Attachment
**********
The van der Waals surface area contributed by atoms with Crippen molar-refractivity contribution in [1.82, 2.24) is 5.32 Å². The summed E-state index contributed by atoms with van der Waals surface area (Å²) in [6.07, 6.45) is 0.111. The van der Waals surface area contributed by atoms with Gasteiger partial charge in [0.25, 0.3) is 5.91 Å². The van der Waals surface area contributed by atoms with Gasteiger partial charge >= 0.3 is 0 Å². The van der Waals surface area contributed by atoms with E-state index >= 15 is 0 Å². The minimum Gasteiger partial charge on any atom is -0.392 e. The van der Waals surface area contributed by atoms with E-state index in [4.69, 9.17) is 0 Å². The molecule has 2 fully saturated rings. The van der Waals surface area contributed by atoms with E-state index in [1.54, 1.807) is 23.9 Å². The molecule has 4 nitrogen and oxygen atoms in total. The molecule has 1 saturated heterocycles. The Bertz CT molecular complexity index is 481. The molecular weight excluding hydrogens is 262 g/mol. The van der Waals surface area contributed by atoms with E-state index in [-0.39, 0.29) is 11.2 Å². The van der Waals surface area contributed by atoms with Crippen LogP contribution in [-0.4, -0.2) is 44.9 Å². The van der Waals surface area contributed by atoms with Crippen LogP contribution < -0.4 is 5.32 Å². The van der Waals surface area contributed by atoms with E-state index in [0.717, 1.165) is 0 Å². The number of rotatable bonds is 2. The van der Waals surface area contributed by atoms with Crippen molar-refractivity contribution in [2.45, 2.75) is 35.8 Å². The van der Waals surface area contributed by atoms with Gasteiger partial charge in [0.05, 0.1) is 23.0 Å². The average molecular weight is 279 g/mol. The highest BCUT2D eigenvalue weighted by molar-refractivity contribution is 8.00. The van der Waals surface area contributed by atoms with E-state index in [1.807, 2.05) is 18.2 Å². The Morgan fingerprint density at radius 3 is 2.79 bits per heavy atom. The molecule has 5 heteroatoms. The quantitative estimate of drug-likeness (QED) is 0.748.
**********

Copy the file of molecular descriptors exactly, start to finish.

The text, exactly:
The van der Waals surface area contributed by atoms with Crippen molar-refractivity contribution in [1.82, 2.24) is 5.32 Å². The summed E-state index contributed by atoms with van der Waals surface area (Å²) in [6.07, 6.45) is 0.111. The van der Waals surface area contributed by atoms with Gasteiger partial charge in [0.25, 0.3) is 5.91 Å². The van der Waals surface area contributed by atoms with Gasteiger partial charge >= 0.3 is 0 Å². The van der Waals surface area contributed by atoms with E-state index >= 15 is 0 Å². The minimum Gasteiger partial charge on any atom is -0.392 e. The van der Waals surface area contributed by atoms with E-state index in [4.69, 9.17) is 0 Å². The molecule has 2 fully saturated rings. The van der Waals surface area contributed by atoms with E-state index in [1.54, 1.807) is 23.9 Å². The molecule has 4 nitrogen and oxygen atoms in total. The molecule has 1 saturated heterocycles. The Bertz CT molecular complexity index is 481. The molecular weight excluding hydrogens is 262 g/mol. The van der Waals surface area contributed by atoms with E-state index in [-0.39, 0.29) is 11.2 Å². The van der Waals surface area contributed by atoms with Crippen LogP contribution in [-0.4, -0.2) is 44.9 Å². The van der Waals surface area contributed by atoms with Crippen LogP contribution < -0.4 is 5.32 Å². The van der Waals surface area contributed by atoms with E-state index in [0.717, 1.165) is 0 Å². The number of rotatable bonds is 2. The van der Waals surface area contributed by atoms with Crippen molar-refractivity contribution in [2.45, 2.75) is 35.8 Å². The van der Waals surface area contributed by atoms with Gasteiger partial charge in [0.05, 0.1) is 23.0 Å². The average molecular weight is 279 g/mol. The highest BCUT2D eigenvalue weighted by molar-refractivity contribution is 8.00. The van der Waals surface area contributed by atoms with E-state index in [1.807, 2.05) is 18.2 Å². The Morgan fingerprint density at radius 3 is 2.79 bits per heavy atom. The molecule has 5 heteroatoms. The quantitative estimate of drug-likeness (QED) is 0.748.